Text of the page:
Under the Senate’s proposal, Parks and Recreation/Grounds will have a personnel budget of $549,649 and $100 for operations.
The governor’s proposed budget, which the House adopted, was $468,179 for operations. This will be used to contract out all the services for parks maintenance as part of privatizing the program.
Now that the privatization will be phased in, the division would need both the personnel and operations budget.
The administration, meanwhile, said as the budget process goes forward, “the administration, through [the Office of Management and Budget], will work closely with the Legislature to produce a budget that is realistic and workable.”
Tourism, utility funding
House Ways and Means Committee chair Sablan said the panel is also concerned about the Senate’s move to further cut by $200,000 the budget for the Marianas Visitors Authority at a time when the CNMI is trying to improve the only industry it has.
The governor proposed a $1.161-million budget for MVA for 2014. This is down from $2.007 million in 2013.
However, MVA is set to get an increase from other sources such as the increase in hotel occupancy taxes since April 1 this year. This could be anywhere from $5 million to $8 million.
On Wednesday night, the Senate cut MVA’s general fund budget to $961,650, which is $200,000 less than the governor’s and House proposal.
Sablan said the Senate’s budget version placing government utility budget under “one account” like previous fiscal years “will bring us back to having government agencies not controlling their utility consumption, knowing it’s not going to affect their budget anyway.”
“The reason why the administration put the utility account under each agency budget is to make sure each agency becomes responsible for their energy consumption. By doing it lump sum again, we would continue to increase our arrears with [Commonwealth Utilities Corp.],” he said.
The Senate maintained the governor’s and the House’s $20 million general fund remittance to the NMI Retirement Fund for fiscal year 2014.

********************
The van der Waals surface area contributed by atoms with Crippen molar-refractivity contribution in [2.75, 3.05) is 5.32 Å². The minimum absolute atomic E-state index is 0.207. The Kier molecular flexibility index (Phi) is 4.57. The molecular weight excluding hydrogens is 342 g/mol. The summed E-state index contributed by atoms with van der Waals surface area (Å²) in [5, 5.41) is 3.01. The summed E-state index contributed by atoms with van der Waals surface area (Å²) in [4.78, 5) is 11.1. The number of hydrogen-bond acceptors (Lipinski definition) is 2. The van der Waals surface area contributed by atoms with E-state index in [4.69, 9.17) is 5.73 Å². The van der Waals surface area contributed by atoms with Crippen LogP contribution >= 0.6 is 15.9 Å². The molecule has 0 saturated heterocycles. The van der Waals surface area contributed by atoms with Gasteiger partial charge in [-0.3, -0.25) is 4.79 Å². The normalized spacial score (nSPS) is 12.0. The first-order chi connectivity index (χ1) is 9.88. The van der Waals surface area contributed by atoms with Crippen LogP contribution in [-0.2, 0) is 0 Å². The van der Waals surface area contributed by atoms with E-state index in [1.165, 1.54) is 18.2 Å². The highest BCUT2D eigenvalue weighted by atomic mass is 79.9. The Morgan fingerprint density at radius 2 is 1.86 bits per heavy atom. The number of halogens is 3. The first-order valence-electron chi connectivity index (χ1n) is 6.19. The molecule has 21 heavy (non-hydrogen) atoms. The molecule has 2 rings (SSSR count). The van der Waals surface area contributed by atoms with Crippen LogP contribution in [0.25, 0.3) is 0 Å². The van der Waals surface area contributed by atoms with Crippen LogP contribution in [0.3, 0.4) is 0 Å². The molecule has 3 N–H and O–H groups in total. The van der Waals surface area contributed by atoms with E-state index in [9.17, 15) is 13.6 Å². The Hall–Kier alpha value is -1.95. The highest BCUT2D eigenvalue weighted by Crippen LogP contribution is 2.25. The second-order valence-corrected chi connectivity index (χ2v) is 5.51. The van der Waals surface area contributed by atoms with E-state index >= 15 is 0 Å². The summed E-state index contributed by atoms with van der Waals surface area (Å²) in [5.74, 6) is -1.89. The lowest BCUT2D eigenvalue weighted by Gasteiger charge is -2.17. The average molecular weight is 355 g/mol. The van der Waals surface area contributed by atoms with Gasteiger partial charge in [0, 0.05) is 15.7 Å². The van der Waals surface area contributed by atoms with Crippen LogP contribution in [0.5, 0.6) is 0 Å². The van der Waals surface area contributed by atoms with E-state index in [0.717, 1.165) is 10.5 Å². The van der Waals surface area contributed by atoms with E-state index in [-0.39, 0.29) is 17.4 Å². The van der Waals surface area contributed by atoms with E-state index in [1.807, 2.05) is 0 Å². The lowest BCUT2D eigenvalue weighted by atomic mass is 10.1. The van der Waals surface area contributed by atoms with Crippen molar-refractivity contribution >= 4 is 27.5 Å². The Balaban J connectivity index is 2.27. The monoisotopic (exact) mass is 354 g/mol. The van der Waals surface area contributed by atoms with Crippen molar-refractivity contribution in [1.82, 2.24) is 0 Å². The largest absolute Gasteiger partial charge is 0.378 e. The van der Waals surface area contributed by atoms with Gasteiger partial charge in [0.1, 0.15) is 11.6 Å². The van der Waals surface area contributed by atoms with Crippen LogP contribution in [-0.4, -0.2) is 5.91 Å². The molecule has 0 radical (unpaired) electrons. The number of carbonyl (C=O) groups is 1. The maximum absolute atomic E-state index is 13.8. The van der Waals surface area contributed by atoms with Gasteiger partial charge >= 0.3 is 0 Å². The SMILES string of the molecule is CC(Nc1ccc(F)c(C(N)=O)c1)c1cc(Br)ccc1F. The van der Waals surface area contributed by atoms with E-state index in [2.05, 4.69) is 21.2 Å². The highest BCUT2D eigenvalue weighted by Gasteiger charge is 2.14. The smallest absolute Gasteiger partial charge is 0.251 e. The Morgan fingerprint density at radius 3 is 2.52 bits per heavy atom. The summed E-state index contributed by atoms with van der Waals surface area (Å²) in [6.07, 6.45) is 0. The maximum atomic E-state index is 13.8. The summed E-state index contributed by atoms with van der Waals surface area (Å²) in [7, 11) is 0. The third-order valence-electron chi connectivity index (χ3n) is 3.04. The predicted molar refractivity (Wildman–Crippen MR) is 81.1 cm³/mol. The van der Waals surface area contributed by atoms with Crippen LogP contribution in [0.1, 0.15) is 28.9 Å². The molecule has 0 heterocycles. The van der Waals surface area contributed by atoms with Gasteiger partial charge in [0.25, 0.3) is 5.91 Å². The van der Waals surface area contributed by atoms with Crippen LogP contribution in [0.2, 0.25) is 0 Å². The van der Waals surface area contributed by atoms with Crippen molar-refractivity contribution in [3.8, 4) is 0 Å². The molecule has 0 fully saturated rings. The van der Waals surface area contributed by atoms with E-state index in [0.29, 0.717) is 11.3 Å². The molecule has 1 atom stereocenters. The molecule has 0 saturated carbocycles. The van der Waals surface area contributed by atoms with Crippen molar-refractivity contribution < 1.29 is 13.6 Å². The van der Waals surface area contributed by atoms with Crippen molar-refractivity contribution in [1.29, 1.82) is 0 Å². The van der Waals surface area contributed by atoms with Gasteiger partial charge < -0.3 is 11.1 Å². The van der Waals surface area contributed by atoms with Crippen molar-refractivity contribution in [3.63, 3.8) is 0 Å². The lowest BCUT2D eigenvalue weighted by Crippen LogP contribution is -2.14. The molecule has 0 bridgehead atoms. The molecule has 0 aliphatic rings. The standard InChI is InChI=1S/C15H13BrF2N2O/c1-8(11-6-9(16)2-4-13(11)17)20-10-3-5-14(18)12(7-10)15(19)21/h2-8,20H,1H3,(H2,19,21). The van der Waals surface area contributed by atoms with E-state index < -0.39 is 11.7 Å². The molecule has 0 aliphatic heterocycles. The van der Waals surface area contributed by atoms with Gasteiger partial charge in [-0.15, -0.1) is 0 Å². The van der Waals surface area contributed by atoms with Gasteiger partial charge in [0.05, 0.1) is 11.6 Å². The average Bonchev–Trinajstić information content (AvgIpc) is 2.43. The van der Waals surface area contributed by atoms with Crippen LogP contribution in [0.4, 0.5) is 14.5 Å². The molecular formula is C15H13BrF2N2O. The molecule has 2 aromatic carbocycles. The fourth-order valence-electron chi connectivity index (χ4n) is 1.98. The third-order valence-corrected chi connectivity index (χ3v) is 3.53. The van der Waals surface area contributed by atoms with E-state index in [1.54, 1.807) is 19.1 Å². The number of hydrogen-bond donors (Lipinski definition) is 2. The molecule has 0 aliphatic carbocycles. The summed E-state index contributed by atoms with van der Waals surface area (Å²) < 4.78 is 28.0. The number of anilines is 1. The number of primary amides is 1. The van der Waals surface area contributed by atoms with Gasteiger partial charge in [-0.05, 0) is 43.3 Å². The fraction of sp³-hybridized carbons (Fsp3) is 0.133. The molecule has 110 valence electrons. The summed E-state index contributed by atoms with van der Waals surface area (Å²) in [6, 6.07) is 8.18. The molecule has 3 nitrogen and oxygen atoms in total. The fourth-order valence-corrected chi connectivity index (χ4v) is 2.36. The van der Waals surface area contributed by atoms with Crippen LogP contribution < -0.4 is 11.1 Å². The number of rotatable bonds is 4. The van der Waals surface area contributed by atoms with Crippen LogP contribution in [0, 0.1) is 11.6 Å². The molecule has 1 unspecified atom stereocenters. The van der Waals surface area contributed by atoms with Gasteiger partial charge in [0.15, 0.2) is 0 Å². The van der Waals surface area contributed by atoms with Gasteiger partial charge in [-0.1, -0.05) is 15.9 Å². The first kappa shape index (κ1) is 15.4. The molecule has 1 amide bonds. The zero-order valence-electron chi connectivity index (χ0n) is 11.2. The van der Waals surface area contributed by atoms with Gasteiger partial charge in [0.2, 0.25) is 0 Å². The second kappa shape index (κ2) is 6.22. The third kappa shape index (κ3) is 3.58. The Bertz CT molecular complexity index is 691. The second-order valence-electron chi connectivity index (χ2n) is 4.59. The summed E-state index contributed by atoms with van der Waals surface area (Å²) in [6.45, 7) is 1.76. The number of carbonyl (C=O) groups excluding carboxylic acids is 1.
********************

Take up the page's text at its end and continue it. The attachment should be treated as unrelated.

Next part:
Sablan said his committee is also concerned about the drastic increase in the electronic gaming machine license fee from the original House proposal of $2,500 per machine to $10,000 per machine or 10 percent of net gaming proceeds.
A Senate committee’s version of the House electronic gaming recommended a $12,500 annual license fee but this was changed to $10,000 during session, which is still a big increase from $2,500.
“That’s a big difference and that has the potential to deter any investor from coming in,” Sablansaid.
He said the government should at least give the industry a chance to grow.
Sablan cited the poker industry wherein the license fee started with some $5,000 and then gradually increased until it reached $12,500 per machine on Saipan.
He said the same thing could be done with electronic gaming machines, which should start with at least $2,500 and if the industry proves viable, then that’s the time the government may propose an increase.
As for the “earmarking” of the license fee collection, Sablan said the Ways and Means Committee agrees in principle with the Senate in setting aside these funds mainly for the NMI Retirement Fund and Fund members’ deferred 25 percent pension and contribution interest.
But he said the committee has yet to decide on how much should be going to what.
“When I introduced the bill in April, there was no Fund settlement agreement yet or the 25 percent pension cut yet so this is something we have to consider,” Sablan said.